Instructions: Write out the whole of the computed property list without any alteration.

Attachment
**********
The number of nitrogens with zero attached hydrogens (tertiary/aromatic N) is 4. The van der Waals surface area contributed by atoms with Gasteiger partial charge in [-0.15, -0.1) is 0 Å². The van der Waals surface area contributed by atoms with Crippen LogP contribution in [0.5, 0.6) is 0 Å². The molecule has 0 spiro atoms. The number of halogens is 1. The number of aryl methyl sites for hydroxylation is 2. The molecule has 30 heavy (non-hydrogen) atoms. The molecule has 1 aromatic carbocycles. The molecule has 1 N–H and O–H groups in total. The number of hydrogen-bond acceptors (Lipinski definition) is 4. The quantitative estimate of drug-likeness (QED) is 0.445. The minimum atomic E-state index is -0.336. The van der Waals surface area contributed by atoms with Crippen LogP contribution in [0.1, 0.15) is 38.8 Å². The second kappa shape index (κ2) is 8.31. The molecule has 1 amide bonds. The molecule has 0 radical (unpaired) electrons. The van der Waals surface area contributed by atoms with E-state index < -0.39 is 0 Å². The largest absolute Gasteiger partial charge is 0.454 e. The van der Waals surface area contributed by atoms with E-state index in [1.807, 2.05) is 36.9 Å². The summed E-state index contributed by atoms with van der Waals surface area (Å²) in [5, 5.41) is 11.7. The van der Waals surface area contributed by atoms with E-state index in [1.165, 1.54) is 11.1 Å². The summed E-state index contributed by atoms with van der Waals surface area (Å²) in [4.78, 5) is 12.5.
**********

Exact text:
The number of nitrogens with zero attached hydrogens (tertiary/aromatic N) is 4. The van der Waals surface area contributed by atoms with Gasteiger partial charge in [-0.15, -0.1) is 0 Å². The van der Waals surface area contributed by atoms with Crippen LogP contribution in [0.5, 0.6) is 0 Å². The molecule has 0 spiro atoms. The number of halogens is 1. The number of aryl methyl sites for hydroxylation is 2. The molecule has 30 heavy (non-hydrogen) atoms. The molecule has 1 aromatic carbocycles. The molecule has 1 N–H and O–H groups in total. The number of hydrogen-bond acceptors (Lipinski definition) is 4. The quantitative estimate of drug-likeness (QED) is 0.445. The minimum atomic E-state index is -0.336. The van der Waals surface area contributed by atoms with Crippen LogP contribution in [0.1, 0.15) is 38.8 Å². The second kappa shape index (κ2) is 8.31. The molecule has 1 amide bonds. The molecule has 0 radical (unpaired) electrons. The van der Waals surface area contributed by atoms with E-state index < -0.39 is 0 Å². The largest absolute Gasteiger partial charge is 0.454 e. The van der Waals surface area contributed by atoms with E-state index in [1.807, 2.05) is 36.9 Å². The summed E-state index contributed by atoms with van der Waals surface area (Å²) in [5, 5.41) is 11.7. The van der Waals surface area contributed by atoms with E-state index in [1.165, 1.54) is 11.1 Å². The summed E-state index contributed by atoms with van der Waals surface area (Å²) in [4.78, 5) is 12.5.